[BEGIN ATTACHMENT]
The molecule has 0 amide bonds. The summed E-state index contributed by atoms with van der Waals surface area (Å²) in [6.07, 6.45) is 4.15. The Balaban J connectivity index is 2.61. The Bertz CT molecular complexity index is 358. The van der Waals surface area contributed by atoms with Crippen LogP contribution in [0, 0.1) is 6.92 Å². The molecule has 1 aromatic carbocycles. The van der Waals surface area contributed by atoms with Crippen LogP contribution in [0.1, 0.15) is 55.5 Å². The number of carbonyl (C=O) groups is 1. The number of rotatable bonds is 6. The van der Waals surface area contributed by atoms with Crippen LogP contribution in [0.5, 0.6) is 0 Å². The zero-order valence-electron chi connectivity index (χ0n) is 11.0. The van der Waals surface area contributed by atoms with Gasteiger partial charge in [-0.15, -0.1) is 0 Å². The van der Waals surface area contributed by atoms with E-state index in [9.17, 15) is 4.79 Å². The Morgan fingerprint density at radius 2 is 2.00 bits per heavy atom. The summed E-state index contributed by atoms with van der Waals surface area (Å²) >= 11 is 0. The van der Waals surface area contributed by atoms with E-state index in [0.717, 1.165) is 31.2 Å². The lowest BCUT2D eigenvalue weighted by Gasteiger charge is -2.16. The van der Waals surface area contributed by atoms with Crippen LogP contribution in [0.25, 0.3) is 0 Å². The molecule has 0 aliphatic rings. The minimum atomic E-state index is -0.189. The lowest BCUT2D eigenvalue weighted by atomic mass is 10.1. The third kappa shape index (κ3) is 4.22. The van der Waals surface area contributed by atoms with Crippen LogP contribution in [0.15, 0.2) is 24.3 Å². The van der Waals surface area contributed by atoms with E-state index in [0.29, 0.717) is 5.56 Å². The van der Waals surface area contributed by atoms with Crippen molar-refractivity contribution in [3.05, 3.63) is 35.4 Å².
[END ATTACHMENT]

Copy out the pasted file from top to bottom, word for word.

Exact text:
The molecule has 0 amide bonds. The summed E-state index contributed by atoms with van der Waals surface area (Å²) in [6.07, 6.45) is 4.15. The Balaban J connectivity index is 2.61. The Bertz CT molecular complexity index is 358. The van der Waals surface area contributed by atoms with Crippen LogP contribution in [0, 0.1) is 6.92 Å². The molecule has 1 aromatic carbocycles. The van der Waals surface area contributed by atoms with Crippen LogP contribution in [0.1, 0.15) is 55.5 Å². The number of carbonyl (C=O) groups is 1. The number of rotatable bonds is 6. The van der Waals surface area contributed by atoms with Crippen LogP contribution in [0.5, 0.6) is 0 Å². The zero-order valence-electron chi connectivity index (χ0n) is 11.0. The van der Waals surface area contributed by atoms with Gasteiger partial charge in [-0.15, -0.1) is 0 Å². The van der Waals surface area contributed by atoms with E-state index in [9.17, 15) is 4.79 Å². The Morgan fingerprint density at radius 2 is 2.00 bits per heavy atom. The summed E-state index contributed by atoms with van der Waals surface area (Å²) >= 11 is 0. The van der Waals surface area contributed by atoms with E-state index in [0.717, 1.165) is 31.2 Å². The lowest BCUT2D eigenvalue weighted by Gasteiger charge is -2.16. The van der Waals surface area contributed by atoms with Crippen LogP contribution in [0.25, 0.3) is 0 Å². The molecule has 0 aliphatic rings. The minimum atomic E-state index is -0.189. The lowest BCUT2D eigenvalue weighted by atomic mass is 10.1. The third kappa shape index (κ3) is 4.22. The van der Waals surface area contributed by atoms with Crippen LogP contribution in [0.15, 0.2) is 24.3 Å². The van der Waals surface area contributed by atoms with E-state index in [0.29, 0.717) is 5.56 Å². The van der Waals surface area contributed by atoms with Crippen molar-refractivity contribution in [3.05, 3.63) is 35.4 Å².